Their proverbial days in the sun could be coming to an end very soon.

Instant Analysis: Five takeaways from A's skid-snapping win over White Sox


Instant Analysis: Five takeaways from A's skid-snapping win over White Sox


The A’s six-game road trip got off to a promising start Friday as they try to reverse their fortunes away from Oakland.

Jharel Cotton shined over five innings before leaving because of a blister on his right hand, and the bullpen took care of things from there to complete a 3-0 victory over the Chicago White Sox.

Considering the A’s came in just 9-25 on the road so far, this was the rare occurrence of them taking control early and staying in control while wearing the road grays. Now the A’s just hope the victory didn’t come with a steep price.

In addition to Cotton (5-7) leaving after a blister opened up on his right thumb, shortstop Chad Pinder left with a strained left hamstring. The severity of that injury wasn’t immediately known.

Here’s five things you need to know from the opener of this three-game series at Guaranteed Rate Field:

-- Davis hits No. 19: Khris Davis gave Cotton some early cushion with a two-run homer off Mike Pelfrey (3-6) to center field in the first. It was Davis’ team-leading 19th long ball, but just his third in 22 games this month.

-- Another solid outing for rookie: Coming off a strong 6 1/3-inning outing against the New York Yankees, Cotton again looked in control Friday before having to leave. The right-hander held the Sox to three hits over his five innings, striking out three and walking one. It’s unknown whether the blister will affect his availability for his next start, but the A’s learned with Rich Hill last season how nagging a blister can be for a starter.

-- Ninth-inning nerves: The final score didn’t indicate how tense things got for Oakland in the ninth. Closer Santiago Casilla gave up two singles to start the inning. After Avisail Garcia flied out, Todd Frazier hit a pop up behind first. Yonder Alonso couldn’t haul it in and the ball dropped, but Alonso alertly threw to second to get a force out. Then Matt Davidson sent a deep fly ball to center that Jaycob Brugman hauled in at the warning track.

--- Joyce powers up: In the fifth, Matt Joyce lit into a 3-2 pitch from Pelfrey and homered to center field to put the A’s ahead 3-0. It was the ninth homer for Joyce, who continues to provide some of the spark the A’s are looking for in the leadoff spot.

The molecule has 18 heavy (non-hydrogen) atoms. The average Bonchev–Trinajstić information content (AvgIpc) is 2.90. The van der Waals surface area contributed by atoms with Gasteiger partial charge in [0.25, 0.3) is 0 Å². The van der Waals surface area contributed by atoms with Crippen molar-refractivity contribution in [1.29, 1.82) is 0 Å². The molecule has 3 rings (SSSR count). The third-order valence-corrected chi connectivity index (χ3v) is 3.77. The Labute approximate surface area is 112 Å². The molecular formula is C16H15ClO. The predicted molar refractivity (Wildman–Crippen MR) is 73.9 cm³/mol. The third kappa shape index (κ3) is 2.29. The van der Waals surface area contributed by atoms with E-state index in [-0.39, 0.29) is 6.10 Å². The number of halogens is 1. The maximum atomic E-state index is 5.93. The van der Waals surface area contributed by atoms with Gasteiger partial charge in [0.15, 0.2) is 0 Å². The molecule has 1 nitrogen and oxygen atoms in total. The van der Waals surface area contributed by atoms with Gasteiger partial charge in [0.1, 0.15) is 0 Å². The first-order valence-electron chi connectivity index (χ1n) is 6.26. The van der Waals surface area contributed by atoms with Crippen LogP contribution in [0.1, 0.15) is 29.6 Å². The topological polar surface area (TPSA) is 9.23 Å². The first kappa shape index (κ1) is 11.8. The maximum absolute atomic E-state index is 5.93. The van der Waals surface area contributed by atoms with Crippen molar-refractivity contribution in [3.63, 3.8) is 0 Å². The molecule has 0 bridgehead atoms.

-- A double ejection: : White Sox shortstop Tim Anderson and manager Rick Renteria both were ejected for arguing a fifth-inning play after Anderson hit a dribbler near home plate that surprised him by being called fair.

Sharks' draft pick Norris possesses 'Logan Couture attributes'


Sharks' draft pick Norris possesses 'Logan Couture attributes'

CHICAGO – Sharks general manager Doug Wilson is typically restrained in his public praise for players in the system. “We don’t like to over promote our prospects” is a phrase he’s used countless times.

That’s what made his instant comparison of Sharks first round pick center Josh Norris to a current core player so unexpected.

“We think – I hate doing this, but I’m going to – [Norris has] a lot of the Logan Couture attributes to him,” Wilson said on Friday at United Center, shortly after presenting Norris with a teal sweater.

Wilson also made note of Norris’ confidence, which was evident in the 18-year-old’s media availability. Norris described himself as “a 200-foot player. I think I can give you a little bit of everything: power play, penalty kill, faceoffs, can chip in offensively. I think I kind of do a little bit of everything.” He added that he attempts to pattern his game to Maple Leafs center Tyler Bozak.

Like most players that aren’t top five selections, Norris isn’t likely to make the NHL roster in the fall. He’s set to attend the University of Michigan in the fall.

Still, Wilson suggested that it might not take long for the six-foot, 189-pound Oxford, Michigan native to make the leap.

“He’s a kid, the way he plays and the way he thinks, he potentially could fast track. So, we’ll see,” Wilson said.

Norris had some familial help on his journey to draft day. His father Dwayne had a few cups of coffee in the NHL with the Quebec Nordiques more than two decades ago, playing 20 career games from 1993-96.

Dwayne Norris was right there to congratulate his son, who was no sure thing to go in the first round as the 34th ranked North American skater, according to NHL Central Scouting.

“He just said how proud of me he was, and it was kind of a big moment we had that I’ll remember for the rest of my life,” Norris said about his conversation with his father.

Norris’ stats suggest he has an ability to create offense, as he posted 27 goals and 61 points in 61 games for the U.S. National Under-18 team last season, and added 12 goals and 26 points in 25 games in the USHL.

“I think I’m a little bit of a goal scorer and a playmaker,” Norris said. “I think I’m really good in my defensive zone. I think I have a lot of upside on the offensive side of my game that I’m going to continue to work on.”

Wilson said: “We think he’s a mature player.”

Norris had a strong showing at the NHL combine, leading all 104 draft-eligible players in attendance in five of the 14 fitness tests. Those results, along with a strong interview, made Norris an appealing target for San Jose.

“He’s arguably one of the most athletic guys in the combine,” Wilson said. “His interview was phenomenal. If you go back in his history in big games he’s stepped up in a big way, and that’s the type of guy we’re looking for.”

Norris, who played baseball as a shortstop until age 13, said: “I wasn’t too nervous going to the combine. … I just tried to make good impressions on teams. The physical testing aspect of it, I’ve always been a pretty good athlete.”

Barring any unforeseen circumstances, Norris will make his first-ever trip to California in early July to take part in the Sharks’ development camp.

* * *

Just before the Sharks’ contingent made its way to the stage to select Norris, Wilson was spotted talking with Washington general manager Brian MacLellan. After a brief exchange, MacLellan shook his head, and Wilson went back to the San Jose table and gathered his group to head to the podium.

Asked about the chat, Wilson said it was not about the 19th overall pick.

“We were actually looking at some other things, some other picks that we had,” Wilson said. “Some teams had reached out to us, and we’re planting our seeds a little bit for tomorrow already.”

The draft concludes on Saturday, with the second round beginning at 7 a.m. PT.